On a trip to town at Corona, N. M., Saturday night, Brazel heard the first reference in the "silver" flying discs, Major Marcel related.

Brazel hurtled home, dug up the remnants of the kite and balloon on Sunday and Monday headed for Roswell to report his find to the sheriff's office.


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Saga of the Saucer

HE FOUND IT:

NOT A FLYING DISC -- Major Jesse A. Marcel of Houma, La., intelligence officer at the 509th Bomb Group at Roswell, New Mexico, inspects what was identified by a Fort Worth Army Air Base weather forecaster as a ray wind [sic, Rawin] radar target used to determine the direction and velocity of winds at high altitudes. Initial stories originating from Roswell, where the object was found, labelled it a "flying disc" but inspection at Fort Worth revealed its true nature. (AP Wirephoto).

HE STARTED IT:

FIRST SIGHTED DISC -- Kenneth Arnold (above), business man flyer who first reported seeing mysterious 2flying disc" in a group while flying over the Cascade mountains in Washington, holds his camera in Boise, Idaho, as he watches for a possible picture. Arnold said the discs were headed in a northerly direction, from Mt. Adams area. (AP Wirephoto).

Army, Navy Battle Rumors: New Mexico Disc is 'Balloon'

By United Press

Reports of flying discs whizzing through the sky fell off sharply today as the army and navy began a concentrated campaign to stop the rumors.

One by one, persons who thought they had their hands on the $3000 offered for a genuine flying saucer found their hands full of nothing.

Headquarters of the 8th Army Air force at Fort Worth announced that the wreckage of a tin-foil covered object found on a New Mexico ranch was nothing more than remnants of a weather observation balloon. AAF headquarters in Washington reportedly delivered a "blistering" rebuke to officers at the Roswell, N. M., base, for suggesting that it was a "flying disc."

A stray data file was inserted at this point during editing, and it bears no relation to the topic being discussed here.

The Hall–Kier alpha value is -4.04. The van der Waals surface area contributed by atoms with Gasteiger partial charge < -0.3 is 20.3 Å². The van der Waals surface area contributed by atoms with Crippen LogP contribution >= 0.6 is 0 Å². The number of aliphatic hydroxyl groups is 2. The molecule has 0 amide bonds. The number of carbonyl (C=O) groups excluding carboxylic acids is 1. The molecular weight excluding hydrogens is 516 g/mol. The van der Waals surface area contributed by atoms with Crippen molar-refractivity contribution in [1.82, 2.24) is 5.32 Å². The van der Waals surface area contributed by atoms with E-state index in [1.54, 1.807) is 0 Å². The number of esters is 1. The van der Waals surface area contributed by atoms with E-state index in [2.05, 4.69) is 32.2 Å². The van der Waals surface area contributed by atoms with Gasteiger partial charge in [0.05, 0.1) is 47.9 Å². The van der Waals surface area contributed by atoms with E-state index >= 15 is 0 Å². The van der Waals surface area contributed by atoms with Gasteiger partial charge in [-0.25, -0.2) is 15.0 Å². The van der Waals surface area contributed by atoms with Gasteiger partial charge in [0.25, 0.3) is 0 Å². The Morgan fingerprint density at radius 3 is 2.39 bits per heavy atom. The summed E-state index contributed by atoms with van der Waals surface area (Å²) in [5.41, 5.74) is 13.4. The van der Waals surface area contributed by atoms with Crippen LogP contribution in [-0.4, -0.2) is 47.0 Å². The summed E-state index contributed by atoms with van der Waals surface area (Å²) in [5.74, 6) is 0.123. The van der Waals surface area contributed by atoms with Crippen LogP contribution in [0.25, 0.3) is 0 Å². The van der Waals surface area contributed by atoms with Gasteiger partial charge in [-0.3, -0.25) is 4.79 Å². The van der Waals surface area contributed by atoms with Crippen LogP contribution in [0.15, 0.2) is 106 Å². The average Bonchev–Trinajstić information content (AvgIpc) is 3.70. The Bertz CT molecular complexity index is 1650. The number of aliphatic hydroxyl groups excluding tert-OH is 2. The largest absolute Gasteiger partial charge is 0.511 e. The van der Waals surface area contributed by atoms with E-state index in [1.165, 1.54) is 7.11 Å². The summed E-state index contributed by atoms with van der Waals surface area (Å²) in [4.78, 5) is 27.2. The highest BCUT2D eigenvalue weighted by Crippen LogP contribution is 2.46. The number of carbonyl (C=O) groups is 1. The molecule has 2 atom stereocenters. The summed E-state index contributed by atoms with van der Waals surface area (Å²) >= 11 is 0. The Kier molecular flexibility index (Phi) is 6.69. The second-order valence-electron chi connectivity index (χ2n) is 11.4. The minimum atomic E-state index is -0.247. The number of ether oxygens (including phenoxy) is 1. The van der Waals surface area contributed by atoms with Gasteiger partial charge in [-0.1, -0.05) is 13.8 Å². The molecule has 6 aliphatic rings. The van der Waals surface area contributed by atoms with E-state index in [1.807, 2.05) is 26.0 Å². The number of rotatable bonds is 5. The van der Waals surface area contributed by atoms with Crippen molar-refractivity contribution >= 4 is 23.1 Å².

A 16-inch aluminum disc equipped with two radio condensers, a fluorescent light switch and copper tubing found by F. G. Harston near Shreveport, La., business district, was declared by police to be "obviously the work of a prankster." Police believed the prankster hurled it over a signboard and watched it land at Harston's feet. It was turned over to officials at the Barksdale army air field.

U. S. Naval intelligence officers at Pearl Harbor investigated claims by 100 Navy men that they saw a mysterious object "silvery-colored, like aluminum, with no wings or tail," sail over Honolulu at a rapid clip late yesterday. The description fit a weather balloon but five of the men, familiar with weather observation devices, swore that it was not a balloon.

"It moved extremely fast for a short period, seemed to slow down and then disappeared high in the air," said Yeoman 1-C Douglas Kacherie of New Bedford, Mass. His story was corroborated by Seaman 1-C Donald Ferguson, Indianapolis, Yeoman 3-C Morris Kzamme, LaCrosse, Wis., Seamn 1-C Albert Delancey, Salem, W. Va., and Yeoman 2-C Ted Perdue, McClain, Tex.

Admiral Willilam H. Blandy, commander - in - chief at the Atlantic fleet, said like everyone else he was curious about the reported flying saucers "but I do not believe they exist."